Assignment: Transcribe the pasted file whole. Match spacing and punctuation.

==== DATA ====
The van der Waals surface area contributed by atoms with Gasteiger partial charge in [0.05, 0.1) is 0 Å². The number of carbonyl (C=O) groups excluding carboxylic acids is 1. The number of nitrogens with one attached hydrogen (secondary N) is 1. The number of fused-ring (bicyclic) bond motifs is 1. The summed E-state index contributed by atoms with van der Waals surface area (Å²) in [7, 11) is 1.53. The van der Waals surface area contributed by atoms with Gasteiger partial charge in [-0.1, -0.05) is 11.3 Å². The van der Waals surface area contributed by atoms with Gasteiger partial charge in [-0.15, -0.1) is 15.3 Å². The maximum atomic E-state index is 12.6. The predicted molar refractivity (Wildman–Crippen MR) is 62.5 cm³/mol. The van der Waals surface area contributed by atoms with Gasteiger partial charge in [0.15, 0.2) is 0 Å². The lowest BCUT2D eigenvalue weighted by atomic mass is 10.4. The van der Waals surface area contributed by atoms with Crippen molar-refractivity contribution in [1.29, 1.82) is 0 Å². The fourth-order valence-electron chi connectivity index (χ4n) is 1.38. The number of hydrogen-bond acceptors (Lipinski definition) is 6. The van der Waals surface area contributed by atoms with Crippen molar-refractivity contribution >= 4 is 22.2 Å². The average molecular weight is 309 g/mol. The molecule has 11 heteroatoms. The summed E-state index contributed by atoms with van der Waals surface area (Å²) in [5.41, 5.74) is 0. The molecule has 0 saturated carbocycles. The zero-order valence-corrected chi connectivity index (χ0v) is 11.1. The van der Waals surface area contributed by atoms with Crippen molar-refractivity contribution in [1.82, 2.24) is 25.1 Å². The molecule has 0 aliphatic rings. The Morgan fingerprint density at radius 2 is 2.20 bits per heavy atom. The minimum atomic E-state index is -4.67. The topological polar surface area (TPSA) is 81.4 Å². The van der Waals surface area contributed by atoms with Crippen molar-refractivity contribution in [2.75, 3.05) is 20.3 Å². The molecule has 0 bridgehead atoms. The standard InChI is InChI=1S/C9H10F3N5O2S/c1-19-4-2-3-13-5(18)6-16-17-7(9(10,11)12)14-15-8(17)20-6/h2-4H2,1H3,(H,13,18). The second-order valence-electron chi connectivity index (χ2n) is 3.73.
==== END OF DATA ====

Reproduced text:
The van der Waals surface area contributed by atoms with Gasteiger partial charge in [0.05, 0.1) is 0 Å². The number of carbonyl (C=O) groups excluding carboxylic acids is 1. The number of nitrogens with one attached hydrogen (secondary N) is 1. The number of fused-ring (bicyclic) bond motifs is 1. The summed E-state index contributed by atoms with van der Waals surface area (Å²) in [7, 11) is 1.53. The van der Waals surface area contributed by atoms with Gasteiger partial charge in [-0.1, -0.05) is 11.3 Å². The van der Waals surface area contributed by atoms with Gasteiger partial charge in [-0.15, -0.1) is 15.3 Å². The maximum atomic E-state index is 12.6. The predicted molar refractivity (Wildman–Crippen MR) is 62.5 cm³/mol. The van der Waals surface area contributed by atoms with Gasteiger partial charge in [0.15, 0.2) is 0 Å². The lowest BCUT2D eigenvalue weighted by atomic mass is 10.4. The van der Waals surface area contributed by atoms with Crippen molar-refractivity contribution in [1.29, 1.82) is 0 Å². The fourth-order valence-electron chi connectivity index (χ4n) is 1.38. The number of hydrogen-bond acceptors (Lipinski definition) is 6. The van der Waals surface area contributed by atoms with Crippen molar-refractivity contribution >= 4 is 22.2 Å². The average molecular weight is 309 g/mol. The molecule has 11 heteroatoms. The summed E-state index contributed by atoms with van der Waals surface area (Å²) in [5.41, 5.74) is 0. The molecule has 0 saturated carbocycles. The zero-order valence-corrected chi connectivity index (χ0v) is 11.1. The van der Waals surface area contributed by atoms with Crippen molar-refractivity contribution in [1.82, 2.24) is 25.1 Å². The molecule has 0 aliphatic rings. The Morgan fingerprint density at radius 2 is 2.20 bits per heavy atom. The minimum atomic E-state index is -4.67. The topological polar surface area (TPSA) is 81.4 Å². The van der Waals surface area contributed by atoms with Crippen molar-refractivity contribution in [2.75, 3.05) is 20.3 Å². The molecule has 0 bridgehead atoms. The standard InChI is InChI=1S/C9H10F3N5O2S/c1-19-4-2-3-13-5(18)6-16-17-7(9(10,11)12)14-15-8(17)20-6/h2-4H2,1H3,(H,13,18). The second-order valence-electron chi connectivity index (χ2n) is 3.73.